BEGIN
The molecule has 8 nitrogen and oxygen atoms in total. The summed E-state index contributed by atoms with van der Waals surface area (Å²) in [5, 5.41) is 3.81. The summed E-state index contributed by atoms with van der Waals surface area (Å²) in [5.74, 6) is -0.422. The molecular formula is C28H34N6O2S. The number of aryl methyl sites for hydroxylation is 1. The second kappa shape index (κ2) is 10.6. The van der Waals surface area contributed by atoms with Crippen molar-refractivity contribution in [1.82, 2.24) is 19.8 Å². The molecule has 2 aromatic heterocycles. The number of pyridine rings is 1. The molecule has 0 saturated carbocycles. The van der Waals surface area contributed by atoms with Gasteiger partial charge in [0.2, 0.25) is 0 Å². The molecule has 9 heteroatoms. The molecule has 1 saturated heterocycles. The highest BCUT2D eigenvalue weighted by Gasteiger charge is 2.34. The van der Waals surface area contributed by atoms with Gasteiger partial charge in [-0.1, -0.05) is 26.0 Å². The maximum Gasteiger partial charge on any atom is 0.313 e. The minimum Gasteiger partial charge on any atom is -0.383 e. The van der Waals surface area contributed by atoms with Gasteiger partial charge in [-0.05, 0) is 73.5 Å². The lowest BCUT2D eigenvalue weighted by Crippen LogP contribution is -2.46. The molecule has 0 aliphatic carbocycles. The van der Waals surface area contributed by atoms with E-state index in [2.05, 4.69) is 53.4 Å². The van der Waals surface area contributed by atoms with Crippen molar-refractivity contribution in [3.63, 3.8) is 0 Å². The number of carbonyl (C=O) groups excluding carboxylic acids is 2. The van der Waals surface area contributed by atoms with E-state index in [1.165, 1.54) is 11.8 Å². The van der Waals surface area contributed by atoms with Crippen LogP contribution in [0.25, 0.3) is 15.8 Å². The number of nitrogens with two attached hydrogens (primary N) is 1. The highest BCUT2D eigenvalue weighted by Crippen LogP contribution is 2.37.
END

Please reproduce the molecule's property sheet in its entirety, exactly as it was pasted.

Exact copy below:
The molecule has 8 nitrogen and oxygen atoms in total. The summed E-state index contributed by atoms with van der Waals surface area (Å²) in [5, 5.41) is 3.81. The summed E-state index contributed by atoms with van der Waals surface area (Å²) in [5.74, 6) is -0.422. The molecular formula is C28H34N6O2S. The number of aryl methyl sites for hydroxylation is 1. The second kappa shape index (κ2) is 10.6. The van der Waals surface area contributed by atoms with Crippen molar-refractivity contribution in [1.82, 2.24) is 19.8 Å². The molecule has 2 aromatic heterocycles. The number of pyridine rings is 1. The molecule has 0 saturated carbocycles. The van der Waals surface area contributed by atoms with Gasteiger partial charge in [0.2, 0.25) is 0 Å². The molecule has 9 heteroatoms. The molecule has 1 saturated heterocycles. The highest BCUT2D eigenvalue weighted by Gasteiger charge is 2.34. The van der Waals surface area contributed by atoms with Gasteiger partial charge in [-0.1, -0.05) is 26.0 Å². The maximum Gasteiger partial charge on any atom is 0.313 e. The minimum Gasteiger partial charge on any atom is -0.383 e. The van der Waals surface area contributed by atoms with Gasteiger partial charge in [-0.05, 0) is 73.5 Å². The lowest BCUT2D eigenvalue weighted by Crippen LogP contribution is -2.46. The molecule has 0 aliphatic carbocycles. The van der Waals surface area contributed by atoms with E-state index in [2.05, 4.69) is 53.4 Å². The van der Waals surface area contributed by atoms with Crippen molar-refractivity contribution in [3.63, 3.8) is 0 Å². The number of carbonyl (C=O) groups excluding carboxylic acids is 2. The van der Waals surface area contributed by atoms with E-state index in [1.165, 1.54) is 11.8 Å². The van der Waals surface area contributed by atoms with Crippen LogP contribution in [0.25, 0.3) is 15.8 Å². The number of nitrogens with two attached hydrogens (primary N) is 1. The highest BCUT2D eigenvalue weighted by Crippen LogP contribution is 2.37.